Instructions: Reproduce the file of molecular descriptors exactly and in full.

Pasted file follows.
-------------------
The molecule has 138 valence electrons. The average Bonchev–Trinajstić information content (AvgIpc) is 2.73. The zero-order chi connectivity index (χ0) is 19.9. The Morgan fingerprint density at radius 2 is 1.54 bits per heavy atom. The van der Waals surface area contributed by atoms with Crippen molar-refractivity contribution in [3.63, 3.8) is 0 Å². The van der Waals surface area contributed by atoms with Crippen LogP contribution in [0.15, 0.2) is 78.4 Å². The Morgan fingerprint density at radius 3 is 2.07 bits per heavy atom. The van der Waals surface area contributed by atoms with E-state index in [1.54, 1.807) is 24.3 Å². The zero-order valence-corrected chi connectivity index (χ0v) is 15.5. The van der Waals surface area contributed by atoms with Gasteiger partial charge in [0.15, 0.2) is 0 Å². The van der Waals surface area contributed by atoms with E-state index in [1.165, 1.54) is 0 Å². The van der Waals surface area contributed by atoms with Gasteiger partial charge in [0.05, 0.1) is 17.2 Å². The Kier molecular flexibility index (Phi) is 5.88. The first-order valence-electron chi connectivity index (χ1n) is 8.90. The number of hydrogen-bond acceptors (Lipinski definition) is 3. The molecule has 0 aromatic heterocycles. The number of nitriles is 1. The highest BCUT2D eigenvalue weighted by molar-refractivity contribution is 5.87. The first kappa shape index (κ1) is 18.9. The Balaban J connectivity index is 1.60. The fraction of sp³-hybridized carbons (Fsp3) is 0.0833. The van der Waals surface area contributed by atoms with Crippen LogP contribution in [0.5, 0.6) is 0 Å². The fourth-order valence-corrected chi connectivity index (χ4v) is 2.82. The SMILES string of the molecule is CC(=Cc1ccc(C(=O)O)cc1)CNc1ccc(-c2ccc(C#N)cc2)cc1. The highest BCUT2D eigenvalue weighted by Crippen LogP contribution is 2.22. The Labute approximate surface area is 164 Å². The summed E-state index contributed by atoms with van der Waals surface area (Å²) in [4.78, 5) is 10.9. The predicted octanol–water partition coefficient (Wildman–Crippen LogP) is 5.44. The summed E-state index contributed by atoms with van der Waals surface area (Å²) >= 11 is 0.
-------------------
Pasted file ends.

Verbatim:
The molecule has 138 valence electrons. The average Bonchev–Trinajstić information content (AvgIpc) is 2.73. The zero-order chi connectivity index (χ0) is 19.9. The Morgan fingerprint density at radius 2 is 1.54 bits per heavy atom. The van der Waals surface area contributed by atoms with Crippen molar-refractivity contribution in [3.63, 3.8) is 0 Å². The van der Waals surface area contributed by atoms with Crippen LogP contribution in [0.15, 0.2) is 78.4 Å². The Morgan fingerprint density at radius 3 is 2.07 bits per heavy atom. The van der Waals surface area contributed by atoms with E-state index in [1.54, 1.807) is 24.3 Å². The zero-order valence-corrected chi connectivity index (χ0v) is 15.5. The van der Waals surface area contributed by atoms with Gasteiger partial charge in [0.15, 0.2) is 0 Å². The van der Waals surface area contributed by atoms with E-state index in [1.165, 1.54) is 0 Å². The van der Waals surface area contributed by atoms with Gasteiger partial charge in [0.05, 0.1) is 17.2 Å². The Kier molecular flexibility index (Phi) is 5.88. The first-order valence-electron chi connectivity index (χ1n) is 8.90. The number of hydrogen-bond acceptors (Lipinski definition) is 3. The molecule has 0 aromatic heterocycles. The number of nitriles is 1. The highest BCUT2D eigenvalue weighted by molar-refractivity contribution is 5.87. The first kappa shape index (κ1) is 18.9. The Balaban J connectivity index is 1.60. The fraction of sp³-hybridized carbons (Fsp3) is 0.0833. The van der Waals surface area contributed by atoms with Crippen LogP contribution in [0.5, 0.6) is 0 Å². The fourth-order valence-corrected chi connectivity index (χ4v) is 2.82. The SMILES string of the molecule is CC(=Cc1ccc(C(=O)O)cc1)CNc1ccc(-c2ccc(C#N)cc2)cc1. The highest BCUT2D eigenvalue weighted by Crippen LogP contribution is 2.22. The Labute approximate surface area is 164 Å². The summed E-state index contributed by atoms with van der Waals surface area (Å²) in [4.78, 5) is 10.9. The predicted octanol–water partition coefficient (Wildman–Crippen LogP) is 5.44. The summed E-state index contributed by atoms with van der Waals surface area (Å²) >= 11 is 0.